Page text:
20        // If slopes are different, points are non-collinear, thus returning true.
21        return (y2 - y1) * (x3 - x2) != (y3 - y2) * (x2 - x1);
22    }
23};
24

Typescript Solution

1// This function checks if three points form a boomerang (a set of three points that are all distinct from each 
2// other and do not lie on the same line).
3function isBoomerang(points: number[][]): boolean {
4    // Destructuring the first point into x1 and y1
5    const [x1, y1] = points[0];
6    // Destructuring the second point into x2 and y2
7    const [x2, y2] = points[1];
8    // Destructuring the third point into x3 and y3
9    const [x3, y3] = points[2];
10
11    // Compute the slopes of the lines (x1,y1) -> (x2,y2) and (x2,y2) -> (x3,y3)
12    // If the slopes are not equal, the points are non-collinear which means they form a boomerang.
13    // To avoid division (and possible division by zero), cross-multiplication is used to compare the slopes:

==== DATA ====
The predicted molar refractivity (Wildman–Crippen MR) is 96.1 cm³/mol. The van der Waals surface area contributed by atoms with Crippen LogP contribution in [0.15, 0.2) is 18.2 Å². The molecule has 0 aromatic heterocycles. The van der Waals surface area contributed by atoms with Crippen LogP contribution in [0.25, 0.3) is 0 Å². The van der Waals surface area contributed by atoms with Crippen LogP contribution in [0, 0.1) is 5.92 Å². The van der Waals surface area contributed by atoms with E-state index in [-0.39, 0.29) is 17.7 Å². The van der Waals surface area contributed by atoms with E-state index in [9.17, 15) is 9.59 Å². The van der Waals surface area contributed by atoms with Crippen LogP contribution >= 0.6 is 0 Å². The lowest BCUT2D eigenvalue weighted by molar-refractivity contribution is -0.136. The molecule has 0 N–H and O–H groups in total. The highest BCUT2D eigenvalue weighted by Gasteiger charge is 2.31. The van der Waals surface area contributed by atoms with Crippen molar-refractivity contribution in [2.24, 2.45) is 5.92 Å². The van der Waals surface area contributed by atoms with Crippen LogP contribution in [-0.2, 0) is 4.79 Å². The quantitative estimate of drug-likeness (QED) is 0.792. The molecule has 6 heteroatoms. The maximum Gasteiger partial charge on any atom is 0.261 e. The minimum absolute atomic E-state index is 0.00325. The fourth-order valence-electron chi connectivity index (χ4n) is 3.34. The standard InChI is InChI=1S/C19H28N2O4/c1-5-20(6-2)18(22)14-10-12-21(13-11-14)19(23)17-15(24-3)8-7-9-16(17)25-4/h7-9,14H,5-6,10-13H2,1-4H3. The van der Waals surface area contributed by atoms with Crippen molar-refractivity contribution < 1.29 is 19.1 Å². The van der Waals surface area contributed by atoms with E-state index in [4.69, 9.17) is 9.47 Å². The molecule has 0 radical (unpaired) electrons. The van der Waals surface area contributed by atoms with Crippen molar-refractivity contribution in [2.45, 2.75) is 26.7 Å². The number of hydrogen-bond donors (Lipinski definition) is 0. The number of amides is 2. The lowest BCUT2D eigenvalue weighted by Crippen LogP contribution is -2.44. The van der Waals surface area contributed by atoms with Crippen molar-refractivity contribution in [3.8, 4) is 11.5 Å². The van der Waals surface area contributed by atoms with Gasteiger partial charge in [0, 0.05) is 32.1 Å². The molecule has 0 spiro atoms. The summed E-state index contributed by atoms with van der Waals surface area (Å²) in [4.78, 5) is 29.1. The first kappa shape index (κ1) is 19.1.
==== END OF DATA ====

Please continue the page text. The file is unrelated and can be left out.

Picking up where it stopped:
14    // slope of (x1,y1) -> (x2,y2) is (y2-y1)/(x2-x1)
15    // slope of (x2,y2) -> (x3,y3) is (y3-y2)/(x3-x2)
16    // We compare (y2-y1)*(x3-x2) with (y3-y2)*(x2-x1)
17    return (x1 - x2) * (y2 - y3) !== (x2 - x3) * (y1 - y2);
18}
19

Time and Space Complexity

The time complexity of the given code is O(1) because the operations performed are constant and do not depend on the size of the input; the code always handles exactly three points.

The space complexity of the code is O(1) as well, since the space used does not scale with the input. The only additional space used is for the unpacked point coordinates, which is a constant amount of space for the three pairs of integers.